Tourists in the Trossachs

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Not long afterwards the American poet Nathaniel P. Willis (1806-67) was bemoaning the ‘cockneyfication’ of Loch Lomondside, and Lord Cockburn and Carlyle were describing the excesses to which they were subjected in the Trossachs. It was not that the Scots weren't welcoming - they rapidly developed a reputation for unrivalled hospitality - nor was it that they weren't proud of what the tourists came to see. They objected, as they still object, when they were overwhelmed, and the majority of Scots objected, as they still object, to the distorted image of Scotland and things Scottish which the visitors took away with them. 

These images can be attributed, in part, to Scott, who saw to it that the Royal Visit of 1822 revived the Tartan and romanticised it.  In part it can also be attributed to a minor Scottish novelist, James Grant (1822-87), who was closely connected with the first stirrings of Nationalism in Scotland, and was the author of the first of the now ubiquitous clan and tartan guides to the country. Queen Victoria and her offspring mortified many Scots by reinventing Scottish life,   defining Scotland with a sentimental enthusiasm for some Highland history, for kilts and shortbread, and so on. All of this acted as rather a false prospectus which nevertheless brought many tourists to Scotland.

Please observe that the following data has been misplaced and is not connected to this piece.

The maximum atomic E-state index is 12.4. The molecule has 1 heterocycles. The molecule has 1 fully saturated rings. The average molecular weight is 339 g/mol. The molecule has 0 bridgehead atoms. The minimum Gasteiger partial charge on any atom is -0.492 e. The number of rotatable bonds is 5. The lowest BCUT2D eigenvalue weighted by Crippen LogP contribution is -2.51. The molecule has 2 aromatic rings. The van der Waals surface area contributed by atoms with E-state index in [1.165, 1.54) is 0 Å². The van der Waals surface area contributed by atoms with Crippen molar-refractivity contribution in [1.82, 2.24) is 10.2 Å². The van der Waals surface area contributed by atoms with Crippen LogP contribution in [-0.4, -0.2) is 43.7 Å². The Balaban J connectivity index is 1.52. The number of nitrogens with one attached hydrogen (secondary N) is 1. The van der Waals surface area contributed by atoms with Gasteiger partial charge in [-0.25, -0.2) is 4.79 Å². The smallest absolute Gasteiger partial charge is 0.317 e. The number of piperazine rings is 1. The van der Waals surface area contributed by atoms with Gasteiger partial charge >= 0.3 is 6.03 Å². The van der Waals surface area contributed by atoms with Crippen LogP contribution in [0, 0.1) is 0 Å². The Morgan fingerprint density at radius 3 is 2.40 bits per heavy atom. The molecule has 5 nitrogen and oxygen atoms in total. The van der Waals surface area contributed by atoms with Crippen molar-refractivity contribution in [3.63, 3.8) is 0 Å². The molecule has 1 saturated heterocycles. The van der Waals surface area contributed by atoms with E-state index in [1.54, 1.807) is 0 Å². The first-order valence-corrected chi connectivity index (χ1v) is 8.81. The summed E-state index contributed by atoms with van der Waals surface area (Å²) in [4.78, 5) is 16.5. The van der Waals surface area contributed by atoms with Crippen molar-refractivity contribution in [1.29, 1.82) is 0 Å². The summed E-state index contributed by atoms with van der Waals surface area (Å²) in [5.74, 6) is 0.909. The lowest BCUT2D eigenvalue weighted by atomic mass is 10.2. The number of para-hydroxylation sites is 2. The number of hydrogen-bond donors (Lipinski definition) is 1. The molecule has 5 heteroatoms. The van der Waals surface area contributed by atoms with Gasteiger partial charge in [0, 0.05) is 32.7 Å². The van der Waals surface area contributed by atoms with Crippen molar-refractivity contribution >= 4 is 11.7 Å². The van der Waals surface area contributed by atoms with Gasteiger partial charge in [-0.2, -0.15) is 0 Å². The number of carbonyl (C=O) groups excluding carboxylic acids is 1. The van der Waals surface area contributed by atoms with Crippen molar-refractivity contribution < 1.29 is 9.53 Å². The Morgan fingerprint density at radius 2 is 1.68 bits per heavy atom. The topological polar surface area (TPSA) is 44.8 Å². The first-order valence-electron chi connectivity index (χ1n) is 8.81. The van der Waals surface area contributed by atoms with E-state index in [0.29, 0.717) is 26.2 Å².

On 4 August 1845 he arranged accommodation for a party to travel from Leicester to Liverpool. In 1846, he took 350 people from Leicester on a tour of Scotland, however his lack of commercial ability led him to bankruptcy.

The Trossachs Tour was one of the objects of one of the first excursions organised by Thomas Cook in 1846. 'Tourism', as opposed to 'travel', can be said to have begun then. By the middle of the nineteenth century, tourism was being satirised by Rev Edward Bradley (as 'Cuthbert Bede') in Travels in Tartan Land (1862).

able to return to Glasgow, or Stirling, or Edinburgh, having enjoyed what the North British Railway's handbook described as 'the most entrancing single day's journey in the two hemispheres.'

However, the height of tourist kitch may well have been reached at the Imperial International Exhibition in London in 1909. After the success of an Irish Village in an earlier Exhibition, Aberfoyle, or a crass imitation of it, was re-built at White City. 

Yet as much good as bad can be said about tourism.